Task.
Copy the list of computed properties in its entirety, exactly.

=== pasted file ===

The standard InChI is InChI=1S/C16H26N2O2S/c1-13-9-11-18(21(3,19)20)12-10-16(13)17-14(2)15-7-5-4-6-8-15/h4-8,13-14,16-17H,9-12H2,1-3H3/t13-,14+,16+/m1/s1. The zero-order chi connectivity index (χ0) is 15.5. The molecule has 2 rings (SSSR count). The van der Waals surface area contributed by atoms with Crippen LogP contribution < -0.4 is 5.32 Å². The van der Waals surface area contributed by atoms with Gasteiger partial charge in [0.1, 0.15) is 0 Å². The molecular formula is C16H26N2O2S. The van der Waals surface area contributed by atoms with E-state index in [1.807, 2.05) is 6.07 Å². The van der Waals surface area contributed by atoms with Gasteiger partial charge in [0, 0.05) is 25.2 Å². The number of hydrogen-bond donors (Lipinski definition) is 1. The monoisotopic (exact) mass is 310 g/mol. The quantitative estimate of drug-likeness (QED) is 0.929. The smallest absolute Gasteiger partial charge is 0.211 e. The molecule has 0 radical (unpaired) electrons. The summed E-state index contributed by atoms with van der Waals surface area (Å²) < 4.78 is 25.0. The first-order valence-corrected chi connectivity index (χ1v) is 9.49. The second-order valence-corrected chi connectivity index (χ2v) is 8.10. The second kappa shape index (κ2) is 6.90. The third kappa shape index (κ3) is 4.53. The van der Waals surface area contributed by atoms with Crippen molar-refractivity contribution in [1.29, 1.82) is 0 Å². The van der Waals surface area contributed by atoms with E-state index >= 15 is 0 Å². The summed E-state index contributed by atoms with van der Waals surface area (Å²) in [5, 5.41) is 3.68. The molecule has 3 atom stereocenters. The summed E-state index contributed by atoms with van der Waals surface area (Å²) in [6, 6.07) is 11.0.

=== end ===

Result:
The standard InChI is InChI=1S/C16H26N2O2S/c1-13-9-11-18(21(3,19)20)12-10-16(13)17-14(2)15-7-5-4-6-8-15/h4-8,13-14,16-17H,9-12H2,1-3H3/t13-,14+,16+/m1/s1. The zero-order chi connectivity index (χ0) is 15.5. The molecule has 2 rings (SSSR count). The van der Waals surface area contributed by atoms with Crippen LogP contribution < -0.4 is 5.32 Å². The van der Waals surface area contributed by atoms with Gasteiger partial charge in [0.1, 0.15) is 0 Å². The molecular formula is C16H26N2O2S. The van der Waals surface area contributed by atoms with E-state index in [1.807, 2.05) is 6.07 Å². The van der Waals surface area contributed by atoms with Gasteiger partial charge in [0, 0.05) is 25.2 Å². The number of hydrogen-bond donors (Lipinski definition) is 1. The monoisotopic (exact) mass is 310 g/mol. The quantitative estimate of drug-likeness (QED) is 0.929. The smallest absolute Gasteiger partial charge is 0.211 e. The molecule has 0 radical (unpaired) electrons. The summed E-state index contributed by atoms with van der Waals surface area (Å²) < 4.78 is 25.0. The first-order valence-corrected chi connectivity index (χ1v) is 9.49. The second-order valence-corrected chi connectivity index (χ2v) is 8.10. The second kappa shape index (κ2) is 6.90. The third kappa shape index (κ3) is 4.53. The van der Waals surface area contributed by atoms with Crippen molar-refractivity contribution in [1.29, 1.82) is 0 Å². The van der Waals surface area contributed by atoms with E-state index >= 15 is 0 Å². The summed E-state index contributed by atoms with van der Waals surface area (Å²) in [5, 5.41) is 3.68. The molecule has 3 atom stereocenters. The summed E-state index contributed by atoms with van der Waals surface area (Å²) in [6, 6.07) is 11.0.